Poison arrow tree
In Elspeth Huxley’s truly terrifying novel, “The African Poison Murders”, written in 1938, many unpleasant characters run around the highland farming community trying to outdo each other in business, seduce each other’s wives and in some cases even do away with each other, but the true villain of the piece is a little tin of black poison, made from the roots of our good friend the Morijio tree. Rumoured to be strong enough to kill an elephant from an arrow tip dosage and capable of finishing you off if you use it’s wood to roast meat, it is clearly not to be messed with. Elephants however, seem to delight in its fruit, and my lovely friend Chebet said she used to eat them freely as a child, in the woods around Eldoret. Chebet is a sturdy girl though, and grew up on ugali and mursik, so it takes a lot to knock her over! There are reports of extracts being used medicinally but it doesn’t sound like a very good idea.
It is not too easy to distinguish the Morijio from other, surrounding forest trees, so I keep one (behind a shrub) near the house so I can make sure all the visitors know what it looks like. It is similar in build to the Olive trees, and the leaves are similar to Euclea divinorum (Mukinyei) though brighter and more oval, and in the habit of growing more upright. Trying to describe it gives me a good excuse to reprint Franz Eugen Köhler’s magnificent drawings from his 1897 Medizinal-Pflanzen (in the public domain). Note that the male and female flowers are on different trees, making it dioecious. Nice word.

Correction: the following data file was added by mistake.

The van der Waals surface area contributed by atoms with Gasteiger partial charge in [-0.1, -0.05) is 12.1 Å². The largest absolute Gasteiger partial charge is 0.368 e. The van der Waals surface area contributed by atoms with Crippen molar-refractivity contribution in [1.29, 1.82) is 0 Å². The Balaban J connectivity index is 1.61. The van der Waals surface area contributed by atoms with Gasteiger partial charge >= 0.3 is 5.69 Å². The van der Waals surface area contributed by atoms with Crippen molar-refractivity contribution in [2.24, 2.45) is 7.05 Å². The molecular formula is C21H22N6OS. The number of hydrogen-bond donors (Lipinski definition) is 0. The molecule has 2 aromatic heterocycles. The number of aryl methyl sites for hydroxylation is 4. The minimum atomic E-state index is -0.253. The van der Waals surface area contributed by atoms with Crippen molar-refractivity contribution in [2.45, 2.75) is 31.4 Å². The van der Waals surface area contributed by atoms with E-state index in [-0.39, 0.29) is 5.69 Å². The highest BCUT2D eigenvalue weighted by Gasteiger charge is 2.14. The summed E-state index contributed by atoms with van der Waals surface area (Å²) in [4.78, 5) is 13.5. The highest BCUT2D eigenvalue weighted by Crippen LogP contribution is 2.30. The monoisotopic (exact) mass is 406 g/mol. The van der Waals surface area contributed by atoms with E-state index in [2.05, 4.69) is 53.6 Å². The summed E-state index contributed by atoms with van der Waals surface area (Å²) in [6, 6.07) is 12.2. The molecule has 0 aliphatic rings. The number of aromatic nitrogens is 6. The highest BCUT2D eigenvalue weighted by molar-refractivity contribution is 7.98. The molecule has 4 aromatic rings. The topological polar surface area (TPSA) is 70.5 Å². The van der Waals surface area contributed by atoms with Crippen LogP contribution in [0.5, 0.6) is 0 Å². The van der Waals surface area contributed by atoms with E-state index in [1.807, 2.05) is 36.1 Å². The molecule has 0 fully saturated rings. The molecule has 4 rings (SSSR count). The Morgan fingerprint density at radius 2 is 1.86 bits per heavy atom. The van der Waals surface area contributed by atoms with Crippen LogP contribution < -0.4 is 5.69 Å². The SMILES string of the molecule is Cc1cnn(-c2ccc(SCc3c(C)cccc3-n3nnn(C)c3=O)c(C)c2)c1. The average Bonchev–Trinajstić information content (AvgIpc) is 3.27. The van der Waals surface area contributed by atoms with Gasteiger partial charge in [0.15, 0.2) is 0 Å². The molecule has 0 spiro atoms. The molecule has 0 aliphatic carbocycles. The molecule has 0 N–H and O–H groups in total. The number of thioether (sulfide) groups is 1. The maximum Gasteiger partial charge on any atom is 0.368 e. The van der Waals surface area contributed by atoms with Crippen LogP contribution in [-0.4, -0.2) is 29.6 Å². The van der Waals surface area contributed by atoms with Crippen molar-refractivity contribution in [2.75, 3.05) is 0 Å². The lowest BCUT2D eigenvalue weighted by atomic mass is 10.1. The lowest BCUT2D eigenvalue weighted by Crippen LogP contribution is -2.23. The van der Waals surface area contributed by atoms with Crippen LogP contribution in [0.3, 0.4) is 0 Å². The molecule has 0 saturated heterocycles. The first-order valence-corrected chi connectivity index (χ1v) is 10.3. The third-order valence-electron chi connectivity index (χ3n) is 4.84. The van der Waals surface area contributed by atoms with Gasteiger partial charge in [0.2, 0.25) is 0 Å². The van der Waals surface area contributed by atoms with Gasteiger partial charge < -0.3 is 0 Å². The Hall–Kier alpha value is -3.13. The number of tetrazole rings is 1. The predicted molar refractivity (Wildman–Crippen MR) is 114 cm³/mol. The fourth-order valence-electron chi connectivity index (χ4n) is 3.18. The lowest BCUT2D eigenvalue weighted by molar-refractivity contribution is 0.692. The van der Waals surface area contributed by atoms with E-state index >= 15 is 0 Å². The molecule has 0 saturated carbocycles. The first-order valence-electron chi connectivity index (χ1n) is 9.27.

For those of you who have travelled to the more remote parts of this extraordinary country, how many settlements have you noticed with a lone tree standing at the centre of the village, and how often does that tree turn out to be our friend the Morijio? This is because nothing will go near it except elephants , so the tree is left alone, even though all else has been grazed or turned into charcoal. How many places do you know that bear this name?
One great beneficiary of their somewhat anti-social attitude is our orchid population; orchids hate to be disturbed, and nothing disturbs the Morijio, so you will often find them festooned with orchids of many species. At Karichota the Chameangis sarcophylla in particular seem to always choose the Morijio as their most desirable residence, as you can clearly see in the photo below.
And we also love it, and plant it widely as it is a vital part of our environment. But if you choose to do so, please remember where you put them……